As late as 1980, the public face of the American empire – those individuals who appeared to be influential at the highest levels – was lily-white (with the exception of Supreme Court Justice Thurgood Marshall and Senators Edward Brooke, Muriel Humphrey, Margaret Chase Smith and Hattie Caraway), and exclusively male.
Since then, due to pressure from progressives, feminists and minorities, several blacks, Latinos and women have been admitted into the most rarified clubs of American leadership.
U. S. Senator: Carol Mosely Brown, Barbara Mikulski, Lisa Murkowski, Jeanne Shaheen, Dianne Feinstein, Mazie Hirono, Tammy Duckworth, Joni Ernst, Susan Collins, Elizabeth Warren, Debbie Stabenow, Amy Klobuchar, Claire McCaskill, Barbara Boxer, Catherine Cortez Masto, Jocelyn Burdick, Nancy Kassebaum, Kay Bailey Hutchison, Jean Carnahan, Elizabeth Dole, Olympia Snowe, Deb Fischer, Kelly Ayotte, Roland Burris, Tim Scott, William Cowan, Corey Booker, Kamala Harris, Maggie Hassan, Kirsten Gillibrand, Heidi Heitkamp, Patty Murray, Maria Kantwell, Shelley Capito and Tammy Baldwin.
National Security Advisor: Colin Powell, Condoleezza Rice and Susan Rice.
Ambassador to the U.N.: Rice, Andrew Young, Donald McHenry, Jeanne Kirkpatrick, Edward Perkins, Anne Patterson, Zalmay Khalilzad, Rosemary DiCarlo, Samantha Power, Michelle Sison and Nikki Haley. The U.S. loves to show off our diversity at the U.N.
Supreme Court: Clarence Thomas, Sandra Day O’Connor, Ruth Ginsburg, Sonia Sotomayor and Elena Kagan.
And of course, President.
Except for the presence of some embarrassingly silly clowns (Sarah Palin, Betsey De Voss, Michelle Bachman, Herman Cain, Ben Carson, etc), this is a welcome series of events and undoubtedly offers a vision of possibility to millions of minority children. It’s the classic American story: persons of merit rise to the top, carrying with them the aspirations of countless others.
In terms of the myth of American Innocence, however, these were changes that were necessary to shore up cracks in our national narrative. For two centuries, Americans and would-be Americans had been subjected to a series of bizarre contradictions, one of the most crazy-making of which had been that stories of inclusion and opportunity had co-existed with the realities of racial and gender exclusion.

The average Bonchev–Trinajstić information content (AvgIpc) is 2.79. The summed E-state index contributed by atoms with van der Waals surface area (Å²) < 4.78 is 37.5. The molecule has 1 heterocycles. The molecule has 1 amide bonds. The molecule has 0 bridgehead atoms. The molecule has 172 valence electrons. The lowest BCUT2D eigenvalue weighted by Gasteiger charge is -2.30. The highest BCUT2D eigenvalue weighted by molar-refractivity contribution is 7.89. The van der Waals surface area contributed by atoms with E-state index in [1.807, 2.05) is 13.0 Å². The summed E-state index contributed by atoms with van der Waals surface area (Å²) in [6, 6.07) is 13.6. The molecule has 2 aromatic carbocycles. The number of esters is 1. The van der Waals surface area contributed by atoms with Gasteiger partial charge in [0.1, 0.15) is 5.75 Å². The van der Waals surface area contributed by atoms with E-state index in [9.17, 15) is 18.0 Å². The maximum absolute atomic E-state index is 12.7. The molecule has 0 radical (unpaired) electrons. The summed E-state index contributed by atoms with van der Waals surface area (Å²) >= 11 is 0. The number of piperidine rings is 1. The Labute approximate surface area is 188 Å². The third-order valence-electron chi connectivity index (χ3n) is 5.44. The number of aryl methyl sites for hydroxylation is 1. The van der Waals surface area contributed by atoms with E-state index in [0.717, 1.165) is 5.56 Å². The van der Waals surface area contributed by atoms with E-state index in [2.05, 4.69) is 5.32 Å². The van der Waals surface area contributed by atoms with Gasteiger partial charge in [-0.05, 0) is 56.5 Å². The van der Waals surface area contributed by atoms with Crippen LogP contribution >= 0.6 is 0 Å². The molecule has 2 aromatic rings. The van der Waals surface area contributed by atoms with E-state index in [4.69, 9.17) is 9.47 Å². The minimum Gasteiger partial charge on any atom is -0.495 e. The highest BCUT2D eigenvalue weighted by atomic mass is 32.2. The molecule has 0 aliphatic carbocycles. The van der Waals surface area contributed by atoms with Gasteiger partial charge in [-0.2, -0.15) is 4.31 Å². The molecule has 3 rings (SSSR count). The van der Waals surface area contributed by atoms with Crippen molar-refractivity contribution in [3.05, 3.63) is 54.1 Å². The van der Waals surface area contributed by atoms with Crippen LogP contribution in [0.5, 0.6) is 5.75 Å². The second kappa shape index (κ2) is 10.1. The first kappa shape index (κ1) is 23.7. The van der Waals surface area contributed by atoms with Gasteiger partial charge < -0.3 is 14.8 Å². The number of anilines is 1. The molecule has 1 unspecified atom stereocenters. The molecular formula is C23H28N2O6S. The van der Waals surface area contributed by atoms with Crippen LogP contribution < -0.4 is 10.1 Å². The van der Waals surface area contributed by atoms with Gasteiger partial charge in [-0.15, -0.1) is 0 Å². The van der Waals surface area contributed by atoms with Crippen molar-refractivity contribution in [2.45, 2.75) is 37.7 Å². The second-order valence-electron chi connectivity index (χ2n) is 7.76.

After the cataclysm of the 1960’s, when every aspect of “Americanism” had been called into question, the elite classes grudgingly accepted that these cracks in the myth had to been shored up with the symbolic inclusion of a few reliable – and safely vetted – minorities. Even then, it took another ten years before the right-winger Jeanne Kirkpatrick was named to be U.N. ambassador and yet another twenty years before Colin Powell became Secretary of State (after having proved his loyalty by denying the existence of the My Lai massacre in Viet Nam).
Their presence has been nothing more than a merely symbolic indication of progress in the long struggle for inclusion in America. A generation of Americans has grown up innocently assuming that minorities have always had leadership roles – in an empire that has caused massive human suffering. If a woman or a person of color is directing foreign policy, goes this argument, then perhaps we aren’t as evil as others say we are. Perhaps we really are an exceptional nation.
There are, however, almost no persons of color in leadership roles in the area where the real decisions are made – finance.
In reality, these people have been paraded before us in a time when (with the exception of gay people), the actual process of Othering of racial and religious minorities, as well as the parallel sense of victimization among whites, have increased dramatically.
After two years of mounting evidence, we can no longer deny that Barack Obama has quite consistently carried on Bush and Clinton administration policies that have killed millions of people in the Third World and destroyed the American Dream for all but the top ten percent of the population. Now it should be clear to all he has had one primary function: to serve the myth of innocence by embodying the superficial face of inclusion of the Other.